There is a simple reason these types of actions, and others like them, occur, which is what’s called the profit motive. When profit-maximization is the creed, what happens to people is only incidental. There is a whole generation of businesspeople who have been influenced by the work of people like Milton Friedman and Ayn Rand, whose principle message is that the only socially responsible (and indeed morally right) action is to maximize self-interest by way of profits. These ideas are justified by ethical egoism, a morally bankrupt and vacuous theory that says the only morally right actions are actions that maximize the acting agent’s self-interest. That’s what’s called “the moral economy.” The right, in their usual perversion of Smithian theory, always tries to defend this on economic grounds, appealing to what they refer to as “the invisible hand,” a term meant to describe the unintentional benefit to society that corporations bring about through acting in their self-interest. Adam Smith, of course, only used the term once in his The Wealth Nations and only as a “casual metaphor” for risk-adverse merchants wary of foreign exchange who inadvertently help their own countries. Smith, like many of the other great anti- and pre-capitalist Enlightenment thinkers, denounced greed and selfishness. As most serious scholars of Smith recognize, Smith never saw the “invisible hand” as a reality or “law” of markets. As Joseph Stiglitz puts it, “the reason that the invisible hand often seems invisible is that it is often not there.”

As ethical egoism posits to us, there is a certain calculus all moral agents are supposed to undertake in their actions. Namely, they are to ascertain which actions will ultimately lead to profit maximization and undertake those actions. For Union Carbide, that meant denying responsibility for the worst industrial disaster in human history and paying its victims an inconsequential and truly unjust fraction of its coffers. For Nike, that meant finding the cheapest source of labor and exploiting them in the worst kinds of ways—that is, until they’re caught. And while these might indeed be the profit-maximizing choices, surely nobody agrees they have improved the lot of all. When we ignore the rights of people and the laws that regulate acceptable behavior (as, indeed, ethical egoism asks us to do when it is profitable), the necessary result is an abject and deplorable world. The fact that the far-right advocates the abolition of regulations intended to safeguard against such massive injustices from ever happening is justified, they say, by a certain euphemism they call “market democracy” (the idea that ordinary market participants, like you or me, can shape business behavior—but you more than me, because I’m poor). The sobering reality: Dow’s revenues in 2008 totaled more than $57.5 billion, and over $16.6 billion for Nike.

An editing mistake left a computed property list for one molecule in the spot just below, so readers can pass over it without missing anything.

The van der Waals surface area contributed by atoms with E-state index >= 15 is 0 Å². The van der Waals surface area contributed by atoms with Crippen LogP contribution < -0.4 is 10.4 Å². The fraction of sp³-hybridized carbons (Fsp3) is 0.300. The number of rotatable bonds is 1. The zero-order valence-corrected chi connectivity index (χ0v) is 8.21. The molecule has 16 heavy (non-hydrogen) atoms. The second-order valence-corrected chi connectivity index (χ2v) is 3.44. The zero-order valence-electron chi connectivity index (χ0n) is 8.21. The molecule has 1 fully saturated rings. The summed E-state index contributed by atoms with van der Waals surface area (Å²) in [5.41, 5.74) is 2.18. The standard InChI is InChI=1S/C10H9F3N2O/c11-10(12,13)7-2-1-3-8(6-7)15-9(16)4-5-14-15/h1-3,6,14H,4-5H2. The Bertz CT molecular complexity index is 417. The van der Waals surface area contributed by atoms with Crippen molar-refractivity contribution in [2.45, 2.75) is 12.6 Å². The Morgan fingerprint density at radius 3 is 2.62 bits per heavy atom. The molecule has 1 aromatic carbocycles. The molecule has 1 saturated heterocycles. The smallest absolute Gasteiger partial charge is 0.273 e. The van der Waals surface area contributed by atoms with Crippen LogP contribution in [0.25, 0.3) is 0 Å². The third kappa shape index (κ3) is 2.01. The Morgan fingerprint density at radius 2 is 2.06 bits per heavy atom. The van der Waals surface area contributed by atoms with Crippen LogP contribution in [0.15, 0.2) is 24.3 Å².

So long as corporations continue to operate within the framework of this “moral economy,” justified by Friedman, Rand and others, we will continue to witness the tragedies and corruption that we hear about on an everyday basis. What is needed instead, at the most minimal level, is a better consideration for those other than the self, as advocated in theories like stakeholder theory, and better regulations and stiffer penalties to ensure “profit over people” (what Smith described to as “the vile maxim of the masters of mankind”) does not become the norm.

Does Bill Maher have a point? Saturday, Aug 1 2009 

Recently, Bill Maher has written an article for The Huffington Post decrying some aspects of capitalism. Bill Maher is a comedian, movie maker (Religulous), writer, host of HBO’s Real Time with Bill Maher (though he’s probably better known for hosting Politically Incorrect), and a social commentator. Though he describes himself as a libertarian, some people have doubted this and have called him a liberal. I wouldn’t say I agree with everything Maher says, but there are some pertinent things I do agree with him on.